Birthrates

The National Center for Health Statistics, which compiles and publishes monthly and annual statistics on births, deaths, and marriages in the United States, distinguishes between the birthrate and the fertility rate in a population. The birthrate is the number of births per 1,000 total population during a specified time period (usually a year), whereas thefertility rate is the number of births per 1,000 women aged 15-44 years. The crude birthrate is the number of births per 1,000 population, and the age-specific birthrate is the crude birthrate computed on a designated chronological age group.

The overall birthrate in the United States has declined fairly steadily during this century. An exception to the trend was the decade from 19471957, known as the postwar baby-boom years. In 1995, the crude birthrate was 14.8 and the fertility rate was 65.6. Of course, birthrates vary with the age

Mother's Age

Figure 7-1 Birthrate by age and ethnicity of mother. (Based on data from Ventura, Martin, Curtin, & Matthews, 1997.)

Mother's Age

Figure 7-1 Birthrate by age and ethnicity of mother. (Based on data from Ventura, Martin, Curtin, & Matthews, 1997.)

group of women. Figure 7-1 shows that in 1995, the age-specific birthrate for all ethnic groups combined rose from 1.3 for women aged 10-14years to 112.4 for women aged 25-29 years, and fell to .3 for women aged 45-49 years. Approximately 42% of these births were a first child, 32% were a second child, 16% were a third child, and 10% were a fourth child and over.

The birthrate varies not only with age, but also with ethnicity, nationality, and other demographic factors. Of the five ethnic groups represented in Figure 7-1, the maximum birthrate was higher and occurred at an earlier age for Hispanics, Native Americans 1, and Blacks than for Asian/Pacific Islanders and Whites (Rosenberg et al., 1996). International data indicate that the average number of children born to a woman in her lifetime varies with the continent and country, estimated in 1996 as ranging from a high of 5.7 for the African continent to a low of 1.5 for Europe (see Figure 7-2). Not surprisingly, the fertility rate is inversely related to the number of women using contraceptives.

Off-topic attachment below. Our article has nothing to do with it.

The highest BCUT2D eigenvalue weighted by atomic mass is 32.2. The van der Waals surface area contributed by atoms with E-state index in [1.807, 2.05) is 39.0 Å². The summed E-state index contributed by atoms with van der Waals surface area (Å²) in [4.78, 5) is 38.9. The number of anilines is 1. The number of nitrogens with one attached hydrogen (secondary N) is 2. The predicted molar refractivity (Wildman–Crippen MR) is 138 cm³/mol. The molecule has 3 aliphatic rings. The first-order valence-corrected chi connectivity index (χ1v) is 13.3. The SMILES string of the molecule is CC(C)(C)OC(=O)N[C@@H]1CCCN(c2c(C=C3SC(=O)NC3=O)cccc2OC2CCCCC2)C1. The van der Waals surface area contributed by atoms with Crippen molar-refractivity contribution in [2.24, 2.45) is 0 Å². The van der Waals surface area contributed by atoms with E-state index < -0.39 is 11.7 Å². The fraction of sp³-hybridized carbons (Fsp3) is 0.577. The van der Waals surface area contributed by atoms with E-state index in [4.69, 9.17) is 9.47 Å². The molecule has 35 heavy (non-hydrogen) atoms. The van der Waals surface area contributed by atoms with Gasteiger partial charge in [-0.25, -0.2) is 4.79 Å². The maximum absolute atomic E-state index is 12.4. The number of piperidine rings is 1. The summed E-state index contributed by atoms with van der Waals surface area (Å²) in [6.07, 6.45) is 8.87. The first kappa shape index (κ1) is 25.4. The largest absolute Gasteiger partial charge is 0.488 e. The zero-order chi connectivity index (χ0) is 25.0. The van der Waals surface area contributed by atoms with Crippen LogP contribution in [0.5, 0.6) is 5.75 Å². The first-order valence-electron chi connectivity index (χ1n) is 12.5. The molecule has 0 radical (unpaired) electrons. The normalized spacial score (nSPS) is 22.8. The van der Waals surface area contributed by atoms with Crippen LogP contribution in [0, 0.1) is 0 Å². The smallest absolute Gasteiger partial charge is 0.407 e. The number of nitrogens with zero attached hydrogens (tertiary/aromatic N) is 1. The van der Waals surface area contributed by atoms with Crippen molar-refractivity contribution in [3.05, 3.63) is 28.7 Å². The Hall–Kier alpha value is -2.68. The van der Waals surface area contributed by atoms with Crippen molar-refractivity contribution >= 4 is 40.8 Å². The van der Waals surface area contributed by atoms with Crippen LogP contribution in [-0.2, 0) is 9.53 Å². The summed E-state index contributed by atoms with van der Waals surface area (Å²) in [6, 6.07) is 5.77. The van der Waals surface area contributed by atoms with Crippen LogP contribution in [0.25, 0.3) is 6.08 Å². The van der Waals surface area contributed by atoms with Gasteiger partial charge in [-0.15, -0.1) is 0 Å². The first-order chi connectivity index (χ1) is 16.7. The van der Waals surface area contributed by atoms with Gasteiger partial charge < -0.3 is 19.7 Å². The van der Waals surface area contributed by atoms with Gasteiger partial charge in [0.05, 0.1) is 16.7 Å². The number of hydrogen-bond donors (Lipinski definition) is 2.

Within the United States, the highest birthrate in 1995 was in Utah, and the lowest was in Maine. Over 13% of the mothers of newborn babies were

•Includes Aleuts and Eskimos.

Africa

North America

Latin America

Asia

Europe

Oceania

Africa

North America

Latin America

Asia

Europe

Oceania

6 5 4 3 2 1 0 20 40 60 80 Fertility Rate Percent Contraception

Figure 7-2 Fertility rate and percentage of women using contraception by continent. Fertility rate is the average number of children born to a woman in her lifetime at the current birthrate. Percent contraception is the total percentage of married women using contraception. (Based on data from Population Reference Bureau, 1997.)

6 5 4 3 2 1 0 20 40 60 80 Fertility Rate Percent Contraception

Figure 7-2 Fertility rate and percentage of women using contraception by continent. Fertility rate is the average number of children born to a woman in her lifetime at the current birthrate. Percent contraception is the total percentage of married women using contraception. (Based on data from Population Reference Bureau, 1997.)

teenagers, a figure that includes 11.5% of births to white mothers, 23.2% to black mothers, and 18% to Hispanic mothers. Overall, 32% of the mothers were unmarried (25.3% white, 69.5% black, 40.8% Hispanic), almost 20% had received no prenatal care during the first trimester of pregnancy, 21% had cesarean deliveries, and 7.3% had babies with low birth weights (under 2,500 grams) (Rosenberg et al., 1996).

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